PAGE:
Rally Howls For Affordable Housing
Queens residents rally Sunday for more affordable housing to be included in the development plan for Hunters Point South.
By Noah C. Zuss
Ongoing pressure is being applied by community groups as construction draws imminent at Hunters Point South, a massive housing development on the banks of the East River, directly across from the Manhattan skyline.
the city in a mad dash to populate formerly industrial sites along the river is using publicly owned land to build what some activists feel is a project better suited to the ritzier side of the river.
The City Economic Development Corporation is looking to create 5,000 new apartments and new commercial and open space with zoning changes on a 30 acre parcel of public land in Hunters Point.
The Queens For Affordable Housing Coalition (QFAH) is leading the charge against the project, demanding it include residents from more income tiers and below-market rentals.
To ensure affordable units are included in building plans on the Queens waterfront, concerned activists from QFAH rallied against the current composition of the project on Sunday. They were joined at the rally by Councilman Eric Gioia (D-Sunnyside).
The coalition and ally Gioia believe the project fails on affordable housing, and needs to be rethought before being built. They are concerned that as New Yorkers’ rental burden continues to rise, most Queens residents will be shut out of owning or renting an apartment in the soon-to-be constructed building.
Recent economic news, coupled with already high rents and continued Wall Street uncertainty, give credence to many who believe a project with majority apartments out of reach for most needs to be redesigned to include more affordable units.
Currently the plan is at the tailend of the city’s land use review process. The City Planning Commission is slated to make recommendations on the project on Sept. 24.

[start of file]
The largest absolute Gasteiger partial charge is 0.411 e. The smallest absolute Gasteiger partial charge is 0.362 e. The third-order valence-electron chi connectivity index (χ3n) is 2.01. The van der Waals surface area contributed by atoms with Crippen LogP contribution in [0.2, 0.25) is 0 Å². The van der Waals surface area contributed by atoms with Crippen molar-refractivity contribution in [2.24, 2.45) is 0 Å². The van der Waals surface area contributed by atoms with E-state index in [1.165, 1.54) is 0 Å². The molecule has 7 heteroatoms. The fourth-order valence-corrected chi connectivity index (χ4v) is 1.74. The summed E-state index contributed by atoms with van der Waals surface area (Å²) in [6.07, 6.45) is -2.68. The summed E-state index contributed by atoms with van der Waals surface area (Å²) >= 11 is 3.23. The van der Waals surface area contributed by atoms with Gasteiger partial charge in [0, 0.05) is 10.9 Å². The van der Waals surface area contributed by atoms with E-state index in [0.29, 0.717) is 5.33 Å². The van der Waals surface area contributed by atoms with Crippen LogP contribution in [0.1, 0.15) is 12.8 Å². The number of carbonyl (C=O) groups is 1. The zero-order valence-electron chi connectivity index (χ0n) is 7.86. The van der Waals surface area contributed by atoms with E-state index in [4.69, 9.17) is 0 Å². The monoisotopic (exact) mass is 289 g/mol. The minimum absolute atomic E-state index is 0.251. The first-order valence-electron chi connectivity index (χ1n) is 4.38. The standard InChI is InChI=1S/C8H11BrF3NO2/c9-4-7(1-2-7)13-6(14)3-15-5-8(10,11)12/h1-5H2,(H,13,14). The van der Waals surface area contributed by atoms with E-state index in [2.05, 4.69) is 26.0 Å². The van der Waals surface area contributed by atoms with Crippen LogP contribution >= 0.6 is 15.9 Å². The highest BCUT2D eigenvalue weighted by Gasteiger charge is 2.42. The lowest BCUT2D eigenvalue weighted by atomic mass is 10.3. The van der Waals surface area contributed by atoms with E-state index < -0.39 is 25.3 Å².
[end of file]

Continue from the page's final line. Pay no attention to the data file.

“Providing affordable and middle income housing needs to be part of every new development,” Gioia said. “A cop married to a school teacher ought to be able to live in New York City, and so should a maintenance worker or a crossing guard. This plan doesn’t yet make that possible and must be changed to include units affordable at lower income levels.”
For the past decade, many New Yorkers have had to deal with rising rents and stagnating incomes.
According to data from QFAH, New Yorkers are being forced to spend a higher portion of their incomes on rent than ever before. From 1996 to 2005, median rents in private unsubsidized units rose by nearly 50 percent, from $600 to $900. This growth outpaced median renter incomes, which increased by only 31 percent, from $29,000 to $38,000.
In Queens, the situation is even worse.
With a median income of $51,290 Queens residents are less well-off today than they were in 1990. While median incomes have actually decreased, the median monthly rent has risen by 80 percent over the same time period. Fully, 28 percent of the borough’s residents pay more than half of their income in rent, classified by the federal government as a severe rent burden.
Gioia and QFAH are calling for 20 percent of housing in the final Hunters Point plan to be affordable to low-income families earning $25,000 a year or less, with 20 percent for families earning from $25,000 to $61,000 and with 20 percent of units for families earning $61,000 to $100,000 a year, with 10 percent for those earning $100,000 to $127,000, along with home ownership options to be included at those levels.
The plan currently proposed by the Bloomberg administration creates rental market-rate units and units for those earning roughly $60,000 to $160,000.
“This project on our public land, is one of the largest developments in Queens, and offers a tremendous opportunity to include sorely needed units that are truly affordable to residents from the surrounding community. Yet, none of the units are available to over half of Queens residents” said Hannah Weinstock, community organizer for Queens Community House, a member of QFAH.
The proposed plan is particularly inadequate, the groups argue, in light of recent data by the Independent Budget Office (IBO), that they say showed the Bloomberg administration’s affordable housing program shortchanges low-income families in Queens. Queens is home to 23.7 percent of City households earning less than $50,000 a year, yet has received only 3.7 percent of the apartments affordable to those families under the New Housing Marketplace Program.
After the Planning Commission makes recommendations, it will proceed to City Council review. The City Council has ultimate authority over the project and is expected to vote in November.